We expect the global policy mix to cushion the ‘uncertainty shock’
The summer months have been eventful. On the (geo)-political level, the sources of tension have multiplied globally. On the economic front, the growth momentum has weakened further, confirming the downward trend observed worldwide since April, with the deepening of the manufacturing recession.
Based on these conditions, we have revised down our global growth forecasts from 3.3% to 3.2% in 2019 and from 3.4% to 3.3% in 2020. In fact, part of the risk scenario has materialised, particularly with regard to trade tensions. Recent statements (from the US and China administrations) offer a ray of hope but the damage is done in terms of uncertainty – capex will stay under pressure, notably in countries most exposed to global trade. Consequently, we now expect an additional deceleration of growth, leading to subpar growth in advanced economies (AEs) in 2020, with a cycle trough either in H2 2019 or H1 2020. EMs are clearly not immune. But unlike Advanced Economies, EM growth should reaccelerate somewhat next year.
Risks remain clearly skewed to the downside, the risk of a recession has increased in the US. But we maintain our view that a global recession is not on the horizon.
In the US and in Europe, the job markets are supportive and the consumer is resilient. Moreover, we continue to observe a decoupling between the services and manufacturing sectors. But this is simply not enough in the short run to offset the pressure coming from trade and uncertainty. In Germany, even if we now foresee a technical recession (with slightly negative GDP growth in Q2-Q3 2019), it should be a mild and short-lived one.
In a low inflationary environment, the level of monetary accommodation is set to increase further. This is fully priced in by markets regarding interest rates.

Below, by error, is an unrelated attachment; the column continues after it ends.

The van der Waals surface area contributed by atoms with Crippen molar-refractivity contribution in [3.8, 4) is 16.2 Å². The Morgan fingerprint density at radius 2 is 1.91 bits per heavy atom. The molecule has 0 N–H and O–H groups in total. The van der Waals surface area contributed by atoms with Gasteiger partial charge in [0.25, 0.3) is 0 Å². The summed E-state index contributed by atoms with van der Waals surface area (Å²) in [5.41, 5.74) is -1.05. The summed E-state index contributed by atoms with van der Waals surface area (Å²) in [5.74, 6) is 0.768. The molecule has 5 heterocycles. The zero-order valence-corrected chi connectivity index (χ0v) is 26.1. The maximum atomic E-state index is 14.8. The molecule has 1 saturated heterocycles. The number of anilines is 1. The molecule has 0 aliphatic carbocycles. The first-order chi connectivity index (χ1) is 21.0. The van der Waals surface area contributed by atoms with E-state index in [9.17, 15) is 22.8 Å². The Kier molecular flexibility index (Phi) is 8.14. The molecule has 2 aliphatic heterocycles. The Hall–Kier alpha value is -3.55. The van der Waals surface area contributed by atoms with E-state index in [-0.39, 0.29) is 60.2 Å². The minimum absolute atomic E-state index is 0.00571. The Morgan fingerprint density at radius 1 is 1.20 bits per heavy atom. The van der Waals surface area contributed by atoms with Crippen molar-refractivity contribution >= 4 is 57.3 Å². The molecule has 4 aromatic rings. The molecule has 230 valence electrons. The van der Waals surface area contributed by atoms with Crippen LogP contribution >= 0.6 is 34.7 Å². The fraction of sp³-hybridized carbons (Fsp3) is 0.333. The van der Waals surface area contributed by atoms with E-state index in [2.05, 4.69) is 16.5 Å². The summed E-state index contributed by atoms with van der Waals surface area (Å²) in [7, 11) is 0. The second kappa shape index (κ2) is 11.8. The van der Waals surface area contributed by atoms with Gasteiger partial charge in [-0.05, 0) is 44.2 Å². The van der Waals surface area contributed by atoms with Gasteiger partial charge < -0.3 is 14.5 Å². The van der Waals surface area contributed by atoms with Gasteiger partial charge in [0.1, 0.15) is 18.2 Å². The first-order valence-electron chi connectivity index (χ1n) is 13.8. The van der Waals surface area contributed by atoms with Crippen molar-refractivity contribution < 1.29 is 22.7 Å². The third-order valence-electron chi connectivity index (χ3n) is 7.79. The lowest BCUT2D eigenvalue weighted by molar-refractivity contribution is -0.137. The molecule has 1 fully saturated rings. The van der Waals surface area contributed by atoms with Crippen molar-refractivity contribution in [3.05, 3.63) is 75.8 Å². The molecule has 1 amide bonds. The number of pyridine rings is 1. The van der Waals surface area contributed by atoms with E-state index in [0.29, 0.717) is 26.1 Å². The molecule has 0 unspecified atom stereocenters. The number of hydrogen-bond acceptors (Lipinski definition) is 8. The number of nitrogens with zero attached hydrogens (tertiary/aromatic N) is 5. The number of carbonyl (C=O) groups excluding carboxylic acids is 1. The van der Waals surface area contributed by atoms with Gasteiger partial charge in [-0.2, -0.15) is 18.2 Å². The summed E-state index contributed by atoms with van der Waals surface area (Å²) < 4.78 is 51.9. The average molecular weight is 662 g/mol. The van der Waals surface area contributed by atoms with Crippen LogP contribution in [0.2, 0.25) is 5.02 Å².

On the one hand, the deterioration of the macro outlook justifies the global monetary accommodation that we are expecting but, on the other hand, we continue to think that markets expect too much from CBs (in particular from the Fed and the ECB, with regards to interest rates).
Looking ahead, the deterioration of the growth outlook paves the way for more fiscal easing (note that many EM countries have already moved in this direction). Fiscal policies should gradually turn more accommodative in AEs (starting with Germany).
At the end of the day, we expect the global policy mix to cushion the “uncertainty shock”. However in the current environment, we believe that fiscal policies are more likely to be reactive (i.e. become more expansionist if the outlook deteriorates further) than proactive (i.e. turn more accommodative pre-emptively).
From a more fundamental point of view, the fact that the average interest rate paid on debt has fallen below nominal GDP growth in several AEs, provides an additional argument to governments to act (as, in these conditions, a primary surplus is no longer needed to stabilise the debt/GDP ratio).
While we believe it is premature to price in the positive impact on growth, we expect that the anticipation of a global policy-mix turning more accommodative should help to anchor global growth expectations for 2020/2021.
In a highly uncertain environment, we think investors should have a cautious risk exposure and search for yield in Euro credit IG and EM bond with an increased focus on liquidity management.